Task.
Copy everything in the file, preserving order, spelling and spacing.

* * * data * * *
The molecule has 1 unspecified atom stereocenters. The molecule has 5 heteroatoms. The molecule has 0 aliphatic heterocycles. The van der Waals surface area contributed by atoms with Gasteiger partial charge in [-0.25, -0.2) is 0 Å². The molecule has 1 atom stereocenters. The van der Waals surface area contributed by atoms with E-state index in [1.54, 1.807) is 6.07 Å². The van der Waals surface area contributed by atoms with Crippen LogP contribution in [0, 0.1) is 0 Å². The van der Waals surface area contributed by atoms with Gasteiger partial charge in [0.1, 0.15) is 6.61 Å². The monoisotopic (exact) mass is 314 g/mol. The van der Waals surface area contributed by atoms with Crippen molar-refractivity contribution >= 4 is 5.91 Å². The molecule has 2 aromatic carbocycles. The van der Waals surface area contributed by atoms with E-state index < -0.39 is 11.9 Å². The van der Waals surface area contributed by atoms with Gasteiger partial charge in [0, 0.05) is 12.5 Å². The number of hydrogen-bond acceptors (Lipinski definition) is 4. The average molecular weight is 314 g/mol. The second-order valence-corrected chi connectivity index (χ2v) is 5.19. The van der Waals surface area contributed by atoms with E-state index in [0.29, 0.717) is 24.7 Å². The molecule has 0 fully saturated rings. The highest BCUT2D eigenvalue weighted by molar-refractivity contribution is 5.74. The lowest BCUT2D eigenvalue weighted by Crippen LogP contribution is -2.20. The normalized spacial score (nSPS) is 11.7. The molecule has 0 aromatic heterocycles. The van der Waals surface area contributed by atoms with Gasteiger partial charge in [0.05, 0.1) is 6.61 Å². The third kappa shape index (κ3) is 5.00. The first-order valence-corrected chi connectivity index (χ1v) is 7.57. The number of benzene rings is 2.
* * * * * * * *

The molecule has 1 unspecified atom stereocenters. The molecule has 5 heteroatoms. The molecule has 0 aliphatic heterocycles. The van der Waals surface area contributed by atoms with Gasteiger partial charge in [-0.25, -0.2) is 0 Å². The molecule has 1 atom stereocenters. The van der Waals surface area contributed by atoms with E-state index in [1.54, 1.807) is 6.07 Å². The van der Waals surface area contributed by atoms with Crippen LogP contribution in [0, 0.1) is 0 Å². The van der Waals surface area contributed by atoms with Gasteiger partial charge in [0.1, 0.15) is 6.61 Å². The monoisotopic (exact) mass is 314 g/mol. The van der Waals surface area contributed by atoms with Crippen molar-refractivity contribution >= 4 is 5.91 Å². The molecule has 2 aromatic carbocycles. The van der Waals surface area contributed by atoms with E-state index < -0.39 is 11.9 Å². The van der Waals surface area contributed by atoms with Gasteiger partial charge in [0, 0.05) is 12.5 Å². The number of hydrogen-bond acceptors (Lipinski definition) is 4. The average molecular weight is 314 g/mol. The second-order valence-corrected chi connectivity index (χ2v) is 5.19. The van der Waals surface area contributed by atoms with E-state index in [0.29, 0.717) is 24.7 Å². The molecule has 0 fully saturated rings. The highest BCUT2D eigenvalue weighted by molar-refractivity contribution is 5.74. The lowest BCUT2D eigenvalue weighted by Crippen LogP contribution is -2.20. The normalized spacial score (nSPS) is 11.7. The molecule has 0 aromatic heterocycles. The van der Waals surface area contributed by atoms with Gasteiger partial charge in [0.05, 0.1) is 6.61 Å². The third kappa shape index (κ3) is 5.00. The first-order valence-corrected chi connectivity index (χ1v) is 7.57. The number of benzene rings is 2.